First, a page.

The collapse of the U.S. commercial real estate market at the beginning of the decade touched off a sharp rise in loan problems, pushing nonperforming assets to dangerous levels.

But in 1991, nonperforming loans and foreclosed real estate leveled off, according to a Keefe, Bruyette & Woods survey of large and mid-sized banks. At the same time, banks benefited from the heavy loss provisions they had made earlier in the cycle.

Bottom-Line Benefits

Spurred by regulators, "banks took action sooner and somewhat more aggressively" to build reserves than in previous downturns, noted Robert T. Parry, president of the Federal Reserve Bank of San Francisco.

As a result, when loan portfolios started to recover, banks were able make dramatically lower provisions, boosting their bottom lines.

Nevertheless, the nationwide improvement concealed striking regional differences. Even as such trouble spots as New England, Arizona, and Texas showed signs of life, California, especially the economically depressed Los Angeles area, emerged as U.S. banking's weakest link.

Despite the recovery taking shape in most regions, loan problems will weigh down banks for years to come. And examiners will continue their tough stance on credit.

Spartan Cost Controls

"Although there is some improvement, the focus [on credit quality] is still warranted," stressed Mr. Parry.

The pressure on banks has spurred them to step up efforts to rein in costs. Some banks are now setting an unusually aggressive goal of trimming expenses to less than 50% of revenues. Until recently, 60% was considered standard of excellence.

"What I see now in banking is a passion about cost control that I have not seen before," said Mr. Medlin of Wachovia.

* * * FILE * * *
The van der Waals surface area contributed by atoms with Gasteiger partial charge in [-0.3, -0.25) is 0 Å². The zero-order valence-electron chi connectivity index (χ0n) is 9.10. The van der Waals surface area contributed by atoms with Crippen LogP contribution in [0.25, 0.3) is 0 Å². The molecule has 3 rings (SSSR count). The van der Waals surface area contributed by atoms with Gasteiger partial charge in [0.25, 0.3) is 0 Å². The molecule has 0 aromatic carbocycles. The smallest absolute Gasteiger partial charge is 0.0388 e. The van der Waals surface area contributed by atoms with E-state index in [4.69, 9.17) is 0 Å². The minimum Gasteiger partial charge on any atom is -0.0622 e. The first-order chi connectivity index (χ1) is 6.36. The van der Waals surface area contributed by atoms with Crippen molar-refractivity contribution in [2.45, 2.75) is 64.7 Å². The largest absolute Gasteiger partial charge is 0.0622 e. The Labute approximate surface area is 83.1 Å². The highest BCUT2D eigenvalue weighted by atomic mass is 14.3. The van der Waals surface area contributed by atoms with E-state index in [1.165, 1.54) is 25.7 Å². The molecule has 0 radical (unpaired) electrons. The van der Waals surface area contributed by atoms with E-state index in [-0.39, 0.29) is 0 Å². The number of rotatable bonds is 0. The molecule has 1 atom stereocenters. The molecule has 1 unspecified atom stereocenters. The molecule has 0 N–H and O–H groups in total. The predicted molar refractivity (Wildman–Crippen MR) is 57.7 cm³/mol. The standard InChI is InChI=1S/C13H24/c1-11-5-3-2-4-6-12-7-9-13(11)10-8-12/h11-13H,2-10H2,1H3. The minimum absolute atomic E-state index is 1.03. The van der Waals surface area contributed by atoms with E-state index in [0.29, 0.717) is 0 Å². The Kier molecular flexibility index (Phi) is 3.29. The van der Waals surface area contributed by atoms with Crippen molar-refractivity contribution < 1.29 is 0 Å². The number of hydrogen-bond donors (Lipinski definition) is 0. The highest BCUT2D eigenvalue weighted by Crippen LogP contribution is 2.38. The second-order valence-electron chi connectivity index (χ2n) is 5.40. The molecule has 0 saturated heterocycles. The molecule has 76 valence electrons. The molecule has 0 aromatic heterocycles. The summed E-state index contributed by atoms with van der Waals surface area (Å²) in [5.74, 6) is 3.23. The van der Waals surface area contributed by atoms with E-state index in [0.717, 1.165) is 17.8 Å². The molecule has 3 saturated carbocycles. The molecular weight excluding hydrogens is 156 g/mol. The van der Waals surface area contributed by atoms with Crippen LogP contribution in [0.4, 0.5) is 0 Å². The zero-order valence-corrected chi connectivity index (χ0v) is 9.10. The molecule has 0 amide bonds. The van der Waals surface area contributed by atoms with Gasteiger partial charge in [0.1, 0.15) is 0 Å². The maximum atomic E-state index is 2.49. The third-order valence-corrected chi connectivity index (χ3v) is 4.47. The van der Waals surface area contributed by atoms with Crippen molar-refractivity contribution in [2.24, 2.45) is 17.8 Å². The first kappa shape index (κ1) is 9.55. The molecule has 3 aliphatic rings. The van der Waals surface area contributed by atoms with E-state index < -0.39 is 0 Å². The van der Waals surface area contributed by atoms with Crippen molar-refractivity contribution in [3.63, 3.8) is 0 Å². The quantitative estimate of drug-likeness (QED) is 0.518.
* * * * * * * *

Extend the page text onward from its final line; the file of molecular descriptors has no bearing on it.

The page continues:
But the emphasis on costs is taking a heavy toll on the bank job market, including middle management. Last year, the top 25 U.S. banks slashed about 44,000 jobs, more than 6% of their total work force, according to an American Banker survey. Estimates of the number of banking jobs that will be lost in 1992 range up to 100,000, or one of every 15 jobs.

A Toxic Banking Law

As U.S. bankers mull the future, many of their concerns center on what they see as an increasingly harsh regulatory regime. Bankers especially fear the effects of the omnibus banking bill passed by Congress at the end of 1991.

The Federal Deposit Insurance Corporation Improvement Act "is just a disaster," complained Richard L. Thomas, chairman and chief executive of First Chicago Corp. "The crushing burden of regulation is now dramatically increased."

What many industry insiders object to most is the way the new law requires an array of supervisory actions affecting undercapitalized banks.

"Congress has taken away from regulators the ability to use their judgment," said consultant and former FDIC chairman William M. Isaac.

By shoring up the FDIC's Bank Insurance Fund with $70 billion in borrowing authority, the law has kept the U.S. deposit insurance system from going bankrupt. But higher insurance premiums will add significantly to banks' costs, hindering competition with nonbank rivals.

Congress also required the FDIC to move toward a risk-based premium structure in which the weakest banks pay higher rates for deposit insurance. While many bankers like the idea that risky institutions pay more for insurance, putting the concept into practice will be fraught with difficulty.

Safety and soundness rules haven't been the only regulatory matters on the banking agenda. U.S. bankers complain that complying with consumer-rights rules and laws such as the 1977 Community Reinvestment Act is increasingly a drain on time and resources.

But with the industry's record of making credit available to minority group members and low-income communities spotty at best, there is little chance that pressure on banks to do better will diminish.United States'Top FiveRanked by assets; Year ending Percent Worlddollars in millions 12/31/91 12/31/90 change rankCitibank $161,114 $155,394 3.7% 29Bank of America 98,265 94,763 3.7 53Morgan Guaranty 77,917 67,627 15.2 67Chase Manhattan 74,126 73,360 1.0 71Manufacturers Hanover 58,714 56,560 3.8 92Source: American Banker

Subscribe Now

Access to authoritative analysis and perspective and our data-driven report series.

14-Day Free Trial

No credit card required. Complete access to articles, breaking news and industry data.